Tyler Cowen’s future shock: No more average people
“This book is far from all good news.” So writes Tyler Cowen at the beginning of his latest book, “Average is Over: Powering America Beyond the Age of The Great Stagnation.”
Cowen is an economist at George Mason University who is generally classified as libertarian and whose interests range far afield. His most recent books include “The Great Stagnation” and “An Economist Gets Lunch” (his advice: skip fancy downtown places, eat at restaurants attached to Pakistani-owned motels).
In “The Great Stagnation,” he argued that productivity has been lagging because of lack of technological innovation. Information technology, he wrote, has produced nothing like the gains obtained from the steam engine, electricity and hydrocarbon chemistry.
In “Average is Over,” he looks farther ahead to “a very surprising time,” when new technologies will lead us out of stagnation. But it will lead some of us out very much farther than others.
Cowen minces no words on this. Those of us accustomed to the emollient language of politicians promising a bright future will be startled by Cowen’s frankness.
The big winners in the economy he foresees will be those who can work with and harness machine intelligence and those who can manage and market such people.
Such “hyperproductive” people, about 15 percent of the population, will be wealthier than ever before. Also doing well will be those providing them personal services.
For jobs lower down on the ladder, there will be a premium on conscientiousness. That’s good for women and bad for men, who are more likely to do things their own way.
Middle-level jobs, Cowen says, are on the way out. He argues that many of those laid off after the financial crisis were “zero marginal product” workers. They weren’t producing anything of value and employers won’t replace them.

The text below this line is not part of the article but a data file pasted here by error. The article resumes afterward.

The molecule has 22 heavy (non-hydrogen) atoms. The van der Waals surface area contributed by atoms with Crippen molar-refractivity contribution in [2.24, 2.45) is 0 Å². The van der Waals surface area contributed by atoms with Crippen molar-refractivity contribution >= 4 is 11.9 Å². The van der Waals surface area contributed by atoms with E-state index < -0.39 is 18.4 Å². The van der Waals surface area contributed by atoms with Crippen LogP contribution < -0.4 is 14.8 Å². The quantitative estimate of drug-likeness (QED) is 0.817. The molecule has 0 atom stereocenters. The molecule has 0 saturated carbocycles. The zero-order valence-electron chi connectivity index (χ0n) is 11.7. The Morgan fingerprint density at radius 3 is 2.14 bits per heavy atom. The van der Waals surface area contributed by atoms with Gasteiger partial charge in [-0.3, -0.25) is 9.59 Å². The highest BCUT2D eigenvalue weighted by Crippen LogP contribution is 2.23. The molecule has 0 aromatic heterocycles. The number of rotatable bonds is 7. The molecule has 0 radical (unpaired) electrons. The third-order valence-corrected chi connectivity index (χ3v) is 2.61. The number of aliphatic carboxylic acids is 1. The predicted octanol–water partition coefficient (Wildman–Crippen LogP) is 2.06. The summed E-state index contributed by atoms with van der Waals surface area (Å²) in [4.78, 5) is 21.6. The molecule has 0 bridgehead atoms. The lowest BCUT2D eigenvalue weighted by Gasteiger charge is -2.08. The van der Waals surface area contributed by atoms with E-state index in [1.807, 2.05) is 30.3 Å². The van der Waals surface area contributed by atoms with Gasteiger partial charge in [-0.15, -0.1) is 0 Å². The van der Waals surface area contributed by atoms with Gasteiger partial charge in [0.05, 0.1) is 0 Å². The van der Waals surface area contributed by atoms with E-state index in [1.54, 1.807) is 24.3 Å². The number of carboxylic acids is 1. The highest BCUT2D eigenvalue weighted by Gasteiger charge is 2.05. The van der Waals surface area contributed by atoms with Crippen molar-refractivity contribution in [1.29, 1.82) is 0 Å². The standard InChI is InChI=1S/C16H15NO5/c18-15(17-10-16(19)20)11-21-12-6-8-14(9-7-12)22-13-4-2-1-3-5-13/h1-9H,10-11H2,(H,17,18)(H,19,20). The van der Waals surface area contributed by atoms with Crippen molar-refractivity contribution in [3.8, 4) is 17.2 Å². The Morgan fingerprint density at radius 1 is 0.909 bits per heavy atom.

Upward mobility will still be possible, he says, thanks to machine-aided education, which can spot talent in unlikely places. But I think he overestimates how likely that will be.
Assortative mating (people marrying similar people) and the considerable hereditability of intelligence means that many or most of those with the talents to get to the top will start out there. A fair society, ironically, may have less social mobility.
How will this society handle the pending fiscal shortfall? Cowen’s prediction: by raising taxes a bit (but it’s hard to get more out of rich, clever people), cutting Medicaid (the poor are a weak constituency), maintaining aid to the elderly (a strong constituency) and squeezing employees (by imposing mandates on employers that will reduce cash income).
Those at the bottom will move to cheaper places like Texas. He recommends beans and tortillas as a delicious and nutritious diet (as in “An Economist Gets Lunch”).
Much of this is already happening to some extent. Our most liberal areas (New York, the Bay Area) have the greatest income disparities. Drive down Middlefield Road in Silicon Valley and in one mile you go from $4 million walled mansions to what looks like rural Mexico.
Brookings’s William Galston, writing in the Wall Street Journal, feels “justified revulsion” at this. He accuses Cowen of “moral indifference.” I would accuse him of focusing too narrowly on economics.
People get satisfaction out of more than just earning money. They get satisfaction out of what American Enterprise Institute president Arthur Brooks calls earned success.
Earned success can come from high earnings or from simply doing a job well. It can come from raising children and meeting family obligations.
It can come from working with people in your community or your church, or with others with common interests. Even people of very limited abilities can earn success and live fulfilling lives.
Cowen predicts the masses won’t revolt. They will have comfortable lives and good entertainment — bread and circuses.
I suspect he’s right. America in the 1920s had more inequality than today and there was no revolution.
Inequality was then reduced by three unpredicted developments, two of them unwelcome.
The Depression of the 1930s reduced high and middle incomes. World War II ended unemployment and raised wages.
Wages rose in postwar America because labor was scarce (the 1930s birth dearth) and foreign competition imperceptible.
Those conditions ended around 1970. Inequality rose. Perhaps that’s the default mode.
Galston wants to reduce inequality. I say we should do more to strengthen social capital so that everyone can earn success.
Unfortunately, neither of us seems to know how.
Michael Barone, senior political analyst for The Washington Examiner, is a resident fellow at the American Enterprise Institute, a Fox News Channel contributor and a co-author of The Almanac of American Politics.